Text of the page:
Additionally, would a sotapanna kill themselves?

If they did, with confirmed confidence in the Buddha and his teachings, they would have to know it is blameworthy in the Buddhasasana to do so short of arahantship. To me, that is trivializing the attainment. If you can reach sotapanna why not go for sakadagami? It doesn't mean they can't kill themselves. Someone can reference the acts a sotapanna is incapable of here as the suttas say.
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Re: Why is Ñānavīra considered controversial?

Post by retrofuturist »

Greetings,
dharmacorps wrote: Thu Dec 02, 2021 12:28 am Additionally, would a sotapanna kill themselves?
...
If you can reach sotapanna why not go for sakadagami?
If you were to read his Letters, you would know the answer to this.

TL;DR - It takes Samma Samadhi to progress to subsequent levels and his ailments precluded that advancement. His body could not support it, so he went in for a new one.

Metta,
Paul. :)
"The uprooting of identity is seen by the noble ones as pleasurable; but this contradicts what the whole world sees." (Snp 3.12)

"Why now do you assume 'a being'? Mara, have you grasped a view?" (SN 5.10)

"Overcome the liar by truth." (Dhp 223)
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Re: Why is Ñānavīra considered controversial?

Post by SarathW »

retrofuturist wrote: Thu Dec 02, 2021 12:49 am Greetings,
dharmacorps wrote: Thu Dec 02, 2021 12:28 am Additionally, would a sotapanna kill themselves?
...
If you can reach sotapanna why not go for sakadagami?
If you were to read his Letters, you would know the answer to this.

TL;DR - It takes Samma Samadhi to progress to subsequent levels and his ailments precluded that advancement. His body could not support it, so he went in for a new one.

Metta,
Paul. :)
Agree.
I think his sickness was a major roadblock for him to progress.
It appears he has undergone tremendous pain.
“As the lamp consumes oil, the path realises Nibbana”
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Re: Why is Ñānavīra considered controversial?

Post by pulga »

dharmacorps wrote: Thu Dec 02, 2021 12:28 am
If they did, with confirmed confidence in the Buddha and his teachings, they would have to know it is blameworthy in the Buddhasasana to do so short of arahantship.
Suicide is only a minor offense in the Vinaya.
As regards Vinaya and Dhamma I am well aware of the situation and do not need to seek the advice of others. Suicide, though a fault, is not (contrary to a widespread opinion) a grave offence in Vinaya (it is a dukkata);[1] and as regards Dhamma I know better than anyone else how I am placed. Taking all these matters into consideration I do not find, at least as far as my own personal situation is concerned, any very strong reason (though I regret the dukkata) to restrain me from taking my life (naturally, I am speaking only of my own case—for others there may be, and most probably are, very grave objections of one kind or another to suicide). My condition and my state of mind vary from time to time; and whereas on some days I may think weeks or possibly even months ahead, on others it is painful and distasteful to me to think even a few days ahead.~ Ven. Ñanavira, [L. 45 | 52] 28 April 1963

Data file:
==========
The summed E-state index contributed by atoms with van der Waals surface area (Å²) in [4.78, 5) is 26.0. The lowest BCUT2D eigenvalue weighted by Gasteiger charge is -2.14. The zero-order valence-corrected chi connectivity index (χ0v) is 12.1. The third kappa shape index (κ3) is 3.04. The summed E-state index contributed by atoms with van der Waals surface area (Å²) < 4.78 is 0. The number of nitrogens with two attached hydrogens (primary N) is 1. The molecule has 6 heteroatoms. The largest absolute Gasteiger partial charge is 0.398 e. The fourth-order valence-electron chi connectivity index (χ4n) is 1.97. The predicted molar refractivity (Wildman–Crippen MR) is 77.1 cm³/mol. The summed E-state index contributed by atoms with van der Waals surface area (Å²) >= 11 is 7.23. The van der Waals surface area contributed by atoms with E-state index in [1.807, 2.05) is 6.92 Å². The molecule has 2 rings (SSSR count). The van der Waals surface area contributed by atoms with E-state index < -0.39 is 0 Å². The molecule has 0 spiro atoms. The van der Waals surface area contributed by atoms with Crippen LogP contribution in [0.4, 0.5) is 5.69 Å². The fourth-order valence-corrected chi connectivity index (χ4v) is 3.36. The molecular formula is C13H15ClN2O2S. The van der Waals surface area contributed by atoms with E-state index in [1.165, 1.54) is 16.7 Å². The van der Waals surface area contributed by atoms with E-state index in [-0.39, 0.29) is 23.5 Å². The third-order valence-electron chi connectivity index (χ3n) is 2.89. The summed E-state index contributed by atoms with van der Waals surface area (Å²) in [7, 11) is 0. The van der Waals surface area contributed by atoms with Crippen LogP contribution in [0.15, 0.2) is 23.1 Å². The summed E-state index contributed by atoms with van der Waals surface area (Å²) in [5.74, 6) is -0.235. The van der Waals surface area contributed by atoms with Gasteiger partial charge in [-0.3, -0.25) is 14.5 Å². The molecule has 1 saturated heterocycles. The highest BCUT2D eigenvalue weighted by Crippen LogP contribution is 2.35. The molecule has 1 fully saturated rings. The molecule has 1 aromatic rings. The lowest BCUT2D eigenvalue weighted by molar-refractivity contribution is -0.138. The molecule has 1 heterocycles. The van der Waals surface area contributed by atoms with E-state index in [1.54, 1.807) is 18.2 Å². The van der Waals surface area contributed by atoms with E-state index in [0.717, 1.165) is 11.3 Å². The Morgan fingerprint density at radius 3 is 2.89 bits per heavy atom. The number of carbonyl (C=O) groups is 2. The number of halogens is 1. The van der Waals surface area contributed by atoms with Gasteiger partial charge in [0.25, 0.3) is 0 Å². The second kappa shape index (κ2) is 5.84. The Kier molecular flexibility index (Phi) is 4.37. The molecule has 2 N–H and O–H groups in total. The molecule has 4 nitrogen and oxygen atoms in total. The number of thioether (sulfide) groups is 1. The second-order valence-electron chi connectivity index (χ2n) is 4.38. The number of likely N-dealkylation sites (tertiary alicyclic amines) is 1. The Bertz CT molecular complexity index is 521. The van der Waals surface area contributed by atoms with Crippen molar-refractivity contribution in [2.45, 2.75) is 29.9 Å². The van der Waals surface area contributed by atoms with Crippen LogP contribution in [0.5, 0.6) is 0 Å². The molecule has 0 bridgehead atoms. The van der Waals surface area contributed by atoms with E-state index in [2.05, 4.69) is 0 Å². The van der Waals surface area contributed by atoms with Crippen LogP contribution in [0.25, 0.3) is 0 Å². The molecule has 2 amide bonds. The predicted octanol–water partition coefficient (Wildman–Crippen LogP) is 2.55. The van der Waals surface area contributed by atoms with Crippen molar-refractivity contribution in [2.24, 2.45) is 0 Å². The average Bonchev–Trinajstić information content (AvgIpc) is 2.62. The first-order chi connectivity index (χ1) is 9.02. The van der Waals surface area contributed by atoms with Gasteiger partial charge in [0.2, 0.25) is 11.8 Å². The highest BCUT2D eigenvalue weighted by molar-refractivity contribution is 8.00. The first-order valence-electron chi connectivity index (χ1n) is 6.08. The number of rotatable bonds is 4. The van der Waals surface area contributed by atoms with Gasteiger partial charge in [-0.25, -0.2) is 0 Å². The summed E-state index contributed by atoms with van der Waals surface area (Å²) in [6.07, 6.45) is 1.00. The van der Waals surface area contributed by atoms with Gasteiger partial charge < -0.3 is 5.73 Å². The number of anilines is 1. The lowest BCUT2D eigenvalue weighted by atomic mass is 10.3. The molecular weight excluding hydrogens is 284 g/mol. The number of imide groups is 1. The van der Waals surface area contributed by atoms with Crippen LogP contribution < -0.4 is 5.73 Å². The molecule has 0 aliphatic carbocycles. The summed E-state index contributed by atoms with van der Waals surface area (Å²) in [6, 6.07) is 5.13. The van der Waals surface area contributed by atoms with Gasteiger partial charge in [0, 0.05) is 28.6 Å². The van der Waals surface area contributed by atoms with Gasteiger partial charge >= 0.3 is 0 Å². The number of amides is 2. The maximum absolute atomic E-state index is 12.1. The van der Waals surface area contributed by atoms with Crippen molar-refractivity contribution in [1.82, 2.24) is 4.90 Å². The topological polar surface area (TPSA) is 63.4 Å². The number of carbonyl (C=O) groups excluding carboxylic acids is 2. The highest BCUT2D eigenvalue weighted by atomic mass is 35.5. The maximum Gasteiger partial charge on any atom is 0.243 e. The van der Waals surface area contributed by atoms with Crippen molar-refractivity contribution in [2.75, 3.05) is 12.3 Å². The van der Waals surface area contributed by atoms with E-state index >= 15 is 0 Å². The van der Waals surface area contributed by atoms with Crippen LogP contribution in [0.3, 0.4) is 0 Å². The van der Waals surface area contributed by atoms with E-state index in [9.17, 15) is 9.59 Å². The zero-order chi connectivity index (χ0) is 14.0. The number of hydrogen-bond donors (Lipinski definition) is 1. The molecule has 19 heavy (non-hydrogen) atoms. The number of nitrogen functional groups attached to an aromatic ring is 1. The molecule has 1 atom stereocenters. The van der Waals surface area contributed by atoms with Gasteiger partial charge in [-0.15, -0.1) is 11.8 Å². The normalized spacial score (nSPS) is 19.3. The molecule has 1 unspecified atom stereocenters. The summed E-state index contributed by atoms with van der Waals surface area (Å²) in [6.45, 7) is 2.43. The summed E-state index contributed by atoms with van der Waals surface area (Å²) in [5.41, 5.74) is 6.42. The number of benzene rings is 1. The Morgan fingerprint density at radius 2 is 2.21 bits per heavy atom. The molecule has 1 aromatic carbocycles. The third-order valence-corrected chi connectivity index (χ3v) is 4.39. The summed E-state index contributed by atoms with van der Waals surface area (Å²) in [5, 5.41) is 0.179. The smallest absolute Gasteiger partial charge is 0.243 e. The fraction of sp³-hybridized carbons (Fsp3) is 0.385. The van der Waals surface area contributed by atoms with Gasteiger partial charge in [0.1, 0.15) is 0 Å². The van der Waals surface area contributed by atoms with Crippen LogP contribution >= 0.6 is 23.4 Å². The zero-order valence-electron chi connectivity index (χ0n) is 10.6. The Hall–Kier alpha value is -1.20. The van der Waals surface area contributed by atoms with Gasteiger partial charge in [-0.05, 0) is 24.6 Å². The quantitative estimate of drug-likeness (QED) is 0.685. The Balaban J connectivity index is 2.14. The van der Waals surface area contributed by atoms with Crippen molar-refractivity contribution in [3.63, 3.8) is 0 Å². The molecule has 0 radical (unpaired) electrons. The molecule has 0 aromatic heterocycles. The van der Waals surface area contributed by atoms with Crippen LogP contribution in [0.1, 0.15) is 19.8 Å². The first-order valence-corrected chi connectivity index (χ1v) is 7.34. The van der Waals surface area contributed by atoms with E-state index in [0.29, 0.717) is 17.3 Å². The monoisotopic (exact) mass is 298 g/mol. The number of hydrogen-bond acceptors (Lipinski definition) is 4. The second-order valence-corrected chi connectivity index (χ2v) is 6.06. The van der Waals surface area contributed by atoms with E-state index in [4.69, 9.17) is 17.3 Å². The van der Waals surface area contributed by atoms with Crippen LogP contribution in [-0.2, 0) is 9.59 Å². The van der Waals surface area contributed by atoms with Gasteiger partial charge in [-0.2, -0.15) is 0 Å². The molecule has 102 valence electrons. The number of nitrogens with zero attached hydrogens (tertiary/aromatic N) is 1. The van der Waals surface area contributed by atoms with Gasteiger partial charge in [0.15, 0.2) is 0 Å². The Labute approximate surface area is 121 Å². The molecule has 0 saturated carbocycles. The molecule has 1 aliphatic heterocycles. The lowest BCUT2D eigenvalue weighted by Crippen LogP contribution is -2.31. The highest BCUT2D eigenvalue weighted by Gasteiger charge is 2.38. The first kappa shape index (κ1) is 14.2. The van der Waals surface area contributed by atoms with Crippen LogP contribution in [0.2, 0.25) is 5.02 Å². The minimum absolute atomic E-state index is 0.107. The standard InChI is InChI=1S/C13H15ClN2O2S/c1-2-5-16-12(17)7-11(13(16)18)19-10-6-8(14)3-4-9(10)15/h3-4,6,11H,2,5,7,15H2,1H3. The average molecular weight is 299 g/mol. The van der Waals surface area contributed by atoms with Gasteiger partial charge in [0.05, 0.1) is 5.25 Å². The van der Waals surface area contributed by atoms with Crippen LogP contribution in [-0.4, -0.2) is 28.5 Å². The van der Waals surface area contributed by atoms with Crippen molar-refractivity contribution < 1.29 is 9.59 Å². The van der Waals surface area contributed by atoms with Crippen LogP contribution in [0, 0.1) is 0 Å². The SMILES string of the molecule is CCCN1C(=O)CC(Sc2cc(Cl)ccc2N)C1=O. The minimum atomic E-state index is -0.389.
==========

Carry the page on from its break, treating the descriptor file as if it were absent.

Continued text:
[45.1] dukkata: In the Vinaya, or monastic Code, offences are grouped according to seriousness, the most serious being pārājika, involving expulsion from the Order (cf. L. 56) and sanghādisesa, involving confession and temporary suspension of certain privileges. Dukkata (lit. 'wrongly done') is the least offence except for dubbaca ('wrongly said').
"Dhammā=Ideas. This is the clue to much of the Buddha's teaching." ~ Ven. Ñanavira, Commonplace Book
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Re: Why is Ñānavīra considered controversial?

Post by Ontheway »

retrofuturist wrote: Thu Dec 02, 2021 12:49 am Greetings,
dharmacorps wrote: Thu Dec 02, 2021 12:28 am Additionally, would a sotapanna kill themselves?
...
If you can reach sotapanna why not go for sakadagami?
If you were to read his Letters, you would know the answer to this.

TL;DR - It takes Samma Samadhi to progress to subsequent levels and his ailments precluded that advancement. His body could not support it, so he went in for a new one.

Metta,
Paul. :)
Sounds Eternalism to me. :rolleye:
"The Buddha is like the rising sun; the Dhamma as already stated is like the web of his rays; and the Sangha is like the world rid by him of darkness."

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(The Illustrator of Ultimate Meaning)